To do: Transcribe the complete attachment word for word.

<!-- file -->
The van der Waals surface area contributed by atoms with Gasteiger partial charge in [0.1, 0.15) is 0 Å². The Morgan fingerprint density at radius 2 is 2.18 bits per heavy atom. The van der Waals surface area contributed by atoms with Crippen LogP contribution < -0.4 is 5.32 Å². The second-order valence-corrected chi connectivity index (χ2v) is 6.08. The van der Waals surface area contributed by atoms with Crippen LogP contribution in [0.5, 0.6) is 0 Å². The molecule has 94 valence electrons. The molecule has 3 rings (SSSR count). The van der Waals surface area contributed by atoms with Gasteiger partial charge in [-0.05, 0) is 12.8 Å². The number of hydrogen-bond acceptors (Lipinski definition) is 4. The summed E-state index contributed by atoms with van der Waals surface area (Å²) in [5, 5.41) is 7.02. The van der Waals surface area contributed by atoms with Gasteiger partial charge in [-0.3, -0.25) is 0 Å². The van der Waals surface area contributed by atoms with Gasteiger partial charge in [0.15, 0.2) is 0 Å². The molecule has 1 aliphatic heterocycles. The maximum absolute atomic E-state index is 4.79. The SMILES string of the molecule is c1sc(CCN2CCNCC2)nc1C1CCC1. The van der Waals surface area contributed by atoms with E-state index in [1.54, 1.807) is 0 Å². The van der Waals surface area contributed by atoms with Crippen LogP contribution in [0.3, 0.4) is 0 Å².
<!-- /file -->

The van der Waals surface area contributed by atoms with Gasteiger partial charge in [0.1, 0.15) is 0 Å². The Morgan fingerprint density at radius 2 is 2.18 bits per heavy atom. The van der Waals surface area contributed by atoms with Crippen LogP contribution < -0.4 is 5.32 Å². The second-order valence-corrected chi connectivity index (χ2v) is 6.08. The van der Waals surface area contributed by atoms with Crippen LogP contribution in [0.5, 0.6) is 0 Å². The molecule has 94 valence electrons. The molecule has 3 rings (SSSR count). The van der Waals surface area contributed by atoms with Gasteiger partial charge in [-0.05, 0) is 12.8 Å². The number of hydrogen-bond acceptors (Lipinski definition) is 4. The summed E-state index contributed by atoms with van der Waals surface area (Å²) in [5, 5.41) is 7.02. The van der Waals surface area contributed by atoms with Gasteiger partial charge in [-0.3, -0.25) is 0 Å². The van der Waals surface area contributed by atoms with Gasteiger partial charge in [0.15, 0.2) is 0 Å². The molecule has 1 aliphatic heterocycles. The maximum absolute atomic E-state index is 4.79. The SMILES string of the molecule is c1sc(CCN2CCNCC2)nc1C1CCC1. The van der Waals surface area contributed by atoms with E-state index in [1.54, 1.807) is 0 Å². The van der Waals surface area contributed by atoms with Crippen LogP contribution in [0.3, 0.4) is 0 Å².